The Companies Act, 1956
94. Power of limited company to alter its share capital.
(1) A limited company having a share capital, may, if so authorised by its articles, after the conditions of its memorandum as follows, that is to say, it may
(a)increase its share capital by such amount as it thinks expedient by issuing new shares;
(b)consolidate and divide all or any of its share capital into shares of larger amount than its existing shares;
(c)convert all or any of its fully paid up shares into stock, and re-convert that stock into fully paid up shares of any denomination;
(d)sub-divide its shares, or any of them, into shares of smaller amount than is fixed by the memorandum, so however, that in the sub-division the proportion between the amount paid and the amount, if any, unpaid on each reduced share shall be the same as it was in the case of the share from which the reduced share is derived;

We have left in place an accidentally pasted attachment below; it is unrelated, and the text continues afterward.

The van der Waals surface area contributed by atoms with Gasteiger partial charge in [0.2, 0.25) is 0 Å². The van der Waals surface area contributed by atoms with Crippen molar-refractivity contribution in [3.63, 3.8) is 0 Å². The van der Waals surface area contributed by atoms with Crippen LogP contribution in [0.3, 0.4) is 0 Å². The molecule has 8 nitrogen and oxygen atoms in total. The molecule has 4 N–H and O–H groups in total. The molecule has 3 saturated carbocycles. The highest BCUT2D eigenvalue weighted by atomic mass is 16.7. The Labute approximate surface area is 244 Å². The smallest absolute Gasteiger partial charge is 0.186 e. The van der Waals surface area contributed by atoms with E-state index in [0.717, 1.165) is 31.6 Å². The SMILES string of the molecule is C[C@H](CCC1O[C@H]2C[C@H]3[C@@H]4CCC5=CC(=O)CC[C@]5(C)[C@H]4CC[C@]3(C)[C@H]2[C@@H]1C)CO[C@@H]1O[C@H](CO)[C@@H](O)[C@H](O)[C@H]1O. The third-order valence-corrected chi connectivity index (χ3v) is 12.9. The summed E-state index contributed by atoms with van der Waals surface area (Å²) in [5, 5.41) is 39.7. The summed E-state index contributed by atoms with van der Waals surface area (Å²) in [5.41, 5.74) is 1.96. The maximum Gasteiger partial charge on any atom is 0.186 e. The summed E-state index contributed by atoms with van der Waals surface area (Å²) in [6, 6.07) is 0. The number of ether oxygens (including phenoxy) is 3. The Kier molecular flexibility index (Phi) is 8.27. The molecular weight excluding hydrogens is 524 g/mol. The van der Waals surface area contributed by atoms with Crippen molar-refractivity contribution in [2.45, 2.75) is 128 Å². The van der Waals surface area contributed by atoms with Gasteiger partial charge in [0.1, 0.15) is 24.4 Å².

(e)cancel shares which, at the date of the passing of the resolution in that behalf, have not been taken or agreed to be taken by any person, and diminish the amount of its share capital by the amount of the shares so cancelled.
(2) The powers conferred by this section shall be exercised by the company in general meeting and shall not require to be confined by the Court.
(3) A cancellation of shares in pursuance of this section shall not be deemed to be a reduction of share capital within the meaning of this Act.
Directors of a company are within their powers to issue shares at par even if their market value is above par. These are matters of administrative policy and discretion. The discretionary power however being in the nature of fiduciary powers, must for that reason be exercised in good faith. Mala fides vitiate the exercise of such discretion; Needle Industries (India) Ltd. v. Needle Industries Newey (India) Holdings Ltd., (1981) 51 Comp. Cas. 743: AIR 1981 SC 1298.